Organic Orange Peel with Agave Nectar

op_nectarThis is so easy to make, tasty and versatile with the surprise bonus of lowering cholesterol! It can be added to hot and cold s/cereals, baked products, sandwiches, salad dressings, spreads, jams and jellies. You’ll find other ways to enjoy it too, I’m sure! 1 tablespoon is recommended daily for therapeutic benefits. (See additional information below.)

Organic Orange Peel with Agave Nectar
Yields about 1 cup

  • Peels of 2 organic oranges (about 1 cup, chopped)
  • 1/4 c. agave cactus nectar (a low glycemic syrup)

Chop peels into about 1/2 inch pieces. Put into a plastic freezer bag to freeze overnight or longer. Remove from fridge and process in the blender or food processor for about 30 seconds on chop, then for another 30 seconds on grind. Reduce grind time for a coarser texture.

Place in a bowl and stir in agave nectar. Store in glass bottle in the refrigerator. Use daily.

Variations: Combine orange with organic lemon or lime, if available. Substitute maple syrup or honey for agave.

Compounds in Orange Peels
Compounds in Orange Peel May Lower Cholesterol as Effectively as Statin Drugs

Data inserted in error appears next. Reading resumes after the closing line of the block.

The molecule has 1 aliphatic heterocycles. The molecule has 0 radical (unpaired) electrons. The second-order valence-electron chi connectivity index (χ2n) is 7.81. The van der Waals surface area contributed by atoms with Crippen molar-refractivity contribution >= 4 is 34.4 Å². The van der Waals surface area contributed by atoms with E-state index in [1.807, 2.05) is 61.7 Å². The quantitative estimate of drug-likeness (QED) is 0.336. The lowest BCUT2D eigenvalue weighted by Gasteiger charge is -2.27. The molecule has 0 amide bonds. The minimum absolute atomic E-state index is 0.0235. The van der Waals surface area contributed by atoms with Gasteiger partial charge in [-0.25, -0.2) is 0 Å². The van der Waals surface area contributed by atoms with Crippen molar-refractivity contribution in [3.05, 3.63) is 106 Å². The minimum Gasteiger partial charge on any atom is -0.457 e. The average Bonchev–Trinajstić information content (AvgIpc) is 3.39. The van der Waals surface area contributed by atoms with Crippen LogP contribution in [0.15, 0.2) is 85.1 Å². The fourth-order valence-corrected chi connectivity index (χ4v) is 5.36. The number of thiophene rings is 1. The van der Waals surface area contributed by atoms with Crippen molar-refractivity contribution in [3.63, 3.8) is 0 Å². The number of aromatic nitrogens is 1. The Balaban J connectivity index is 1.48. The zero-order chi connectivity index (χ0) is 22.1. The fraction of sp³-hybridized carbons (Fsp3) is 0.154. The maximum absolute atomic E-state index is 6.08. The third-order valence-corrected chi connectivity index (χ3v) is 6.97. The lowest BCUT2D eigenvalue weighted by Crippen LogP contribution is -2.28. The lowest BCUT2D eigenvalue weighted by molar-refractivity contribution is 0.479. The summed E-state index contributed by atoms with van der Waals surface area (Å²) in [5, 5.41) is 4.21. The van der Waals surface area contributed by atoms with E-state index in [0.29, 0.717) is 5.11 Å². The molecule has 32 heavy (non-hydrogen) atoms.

orange_peelsA class of compounds found in citrus fruit peels called polymethoxylated flavones (PMFs) have the potential to lower cholesterol more effectively than some prescription drugs, and without side effects, according to a study by U.S. and Canadian researchers that was published in the May 2004 issue of the Journal of Agricultural and Food Chemistry.

In this study, when hamsters with diet-induced high cholesterol were given the same diet containing 1% PMFs (mainly tangeretin), their blood levels of total cholesterol, VLDL and LDL (bad cholesterol) were reduced by 19-27 and 32-40% respectively. Comparable reductions were also seen when the hamsters were given diets containing a 3% mixture of two other citrus flavonones, hesperidin and naringin.

Treatment with PMFs did not appear to have any effect on levels of beneficial HDL cholesterol, and no negative side effects were seen in the animals fed the PMF-containing diets.

Although a variety of citrus fruits contain PMFs, the most common PMFs, tangeretin and nobiletin, are found in the peels of tangerines and oranges. Juices of these fruits also contain PMFs, but in much smaller amounts. In fact, you’d have to drink about 20 glasses of juice each day to receive an amount of PMFs comparable in humans to that given to the hamsters. However, grating a tablespoon or so of the peel from a well-scrubbed organic tangerine or orange each day and using it to flavor tea, salads, salad dressings, yogurt, soups, or hot oatmeal, buckwheat or rice may be a practical way of achieving some cholesterol-lowering benefits. The researchers are currently exploring the mechanism of action by which PMFs lower cholesterol. Based on early results in cell and animal studies, they suspect that PMFs work like statin drugs, by inhibiting the synthesis of cholesterol and triglycerides inside the liver.

Info on orange peels came from the nutritional website of Gerge Mateljan, founder of Health Valley Foods,

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